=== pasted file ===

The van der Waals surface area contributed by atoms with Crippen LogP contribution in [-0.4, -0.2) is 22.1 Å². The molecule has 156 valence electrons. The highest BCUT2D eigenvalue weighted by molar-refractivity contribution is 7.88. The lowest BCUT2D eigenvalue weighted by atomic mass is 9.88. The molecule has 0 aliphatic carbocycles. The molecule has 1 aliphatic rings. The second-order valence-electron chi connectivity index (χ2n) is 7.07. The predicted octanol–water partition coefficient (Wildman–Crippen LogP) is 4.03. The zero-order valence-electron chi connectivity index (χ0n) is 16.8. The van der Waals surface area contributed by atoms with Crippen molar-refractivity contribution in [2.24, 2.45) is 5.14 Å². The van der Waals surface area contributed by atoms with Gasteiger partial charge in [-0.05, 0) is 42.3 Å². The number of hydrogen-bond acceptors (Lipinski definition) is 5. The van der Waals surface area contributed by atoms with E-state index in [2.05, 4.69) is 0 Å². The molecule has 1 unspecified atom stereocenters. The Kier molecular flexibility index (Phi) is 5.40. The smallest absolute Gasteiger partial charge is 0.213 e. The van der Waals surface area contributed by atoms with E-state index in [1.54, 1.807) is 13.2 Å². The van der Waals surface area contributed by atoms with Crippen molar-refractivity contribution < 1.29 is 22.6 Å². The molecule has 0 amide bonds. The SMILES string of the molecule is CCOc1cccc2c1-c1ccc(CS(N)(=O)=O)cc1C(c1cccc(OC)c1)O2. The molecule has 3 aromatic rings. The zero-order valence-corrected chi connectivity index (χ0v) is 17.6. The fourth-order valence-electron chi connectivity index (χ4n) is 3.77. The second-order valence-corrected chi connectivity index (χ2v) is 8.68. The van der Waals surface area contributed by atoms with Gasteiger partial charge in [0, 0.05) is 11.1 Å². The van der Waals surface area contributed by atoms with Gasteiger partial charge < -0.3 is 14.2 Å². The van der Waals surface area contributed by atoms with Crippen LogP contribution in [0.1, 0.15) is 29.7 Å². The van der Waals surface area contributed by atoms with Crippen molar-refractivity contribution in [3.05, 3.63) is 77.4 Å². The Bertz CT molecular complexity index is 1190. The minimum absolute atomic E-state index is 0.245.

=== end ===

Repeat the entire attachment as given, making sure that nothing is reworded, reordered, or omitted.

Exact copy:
The van der Waals surface area contributed by atoms with Crippen LogP contribution in [-0.4, -0.2) is 22.1 Å². The molecule has 156 valence electrons. The highest BCUT2D eigenvalue weighted by molar-refractivity contribution is 7.88. The lowest BCUT2D eigenvalue weighted by atomic mass is 9.88. The molecule has 0 aliphatic carbocycles. The molecule has 1 aliphatic rings. The second-order valence-electron chi connectivity index (χ2n) is 7.07. The predicted octanol–water partition coefficient (Wildman–Crippen LogP) is 4.03. The zero-order valence-electron chi connectivity index (χ0n) is 16.8. The van der Waals surface area contributed by atoms with Crippen molar-refractivity contribution in [2.24, 2.45) is 5.14 Å². The van der Waals surface area contributed by atoms with Gasteiger partial charge in [-0.05, 0) is 42.3 Å². The number of hydrogen-bond acceptors (Lipinski definition) is 5. The van der Waals surface area contributed by atoms with E-state index in [2.05, 4.69) is 0 Å². The molecule has 1 unspecified atom stereocenters. The Kier molecular flexibility index (Phi) is 5.40. The smallest absolute Gasteiger partial charge is 0.213 e. The van der Waals surface area contributed by atoms with E-state index in [1.54, 1.807) is 13.2 Å². The van der Waals surface area contributed by atoms with Crippen molar-refractivity contribution < 1.29 is 22.6 Å². The molecule has 0 amide bonds. The SMILES string of the molecule is CCOc1cccc2c1-c1ccc(CS(N)(=O)=O)cc1C(c1cccc(OC)c1)O2. The molecule has 3 aromatic rings. The zero-order valence-corrected chi connectivity index (χ0v) is 17.6. The fourth-order valence-electron chi connectivity index (χ4n) is 3.77. The second-order valence-corrected chi connectivity index (χ2v) is 8.68. The van der Waals surface area contributed by atoms with Gasteiger partial charge in [0, 0.05) is 11.1 Å². The van der Waals surface area contributed by atoms with Gasteiger partial charge < -0.3 is 14.2 Å². The van der Waals surface area contributed by atoms with Crippen LogP contribution in [0.1, 0.15) is 29.7 Å². The van der Waals surface area contributed by atoms with Crippen molar-refractivity contribution in [3.05, 3.63) is 77.4 Å². The Bertz CT molecular complexity index is 1190. The minimum absolute atomic E-state index is 0.245.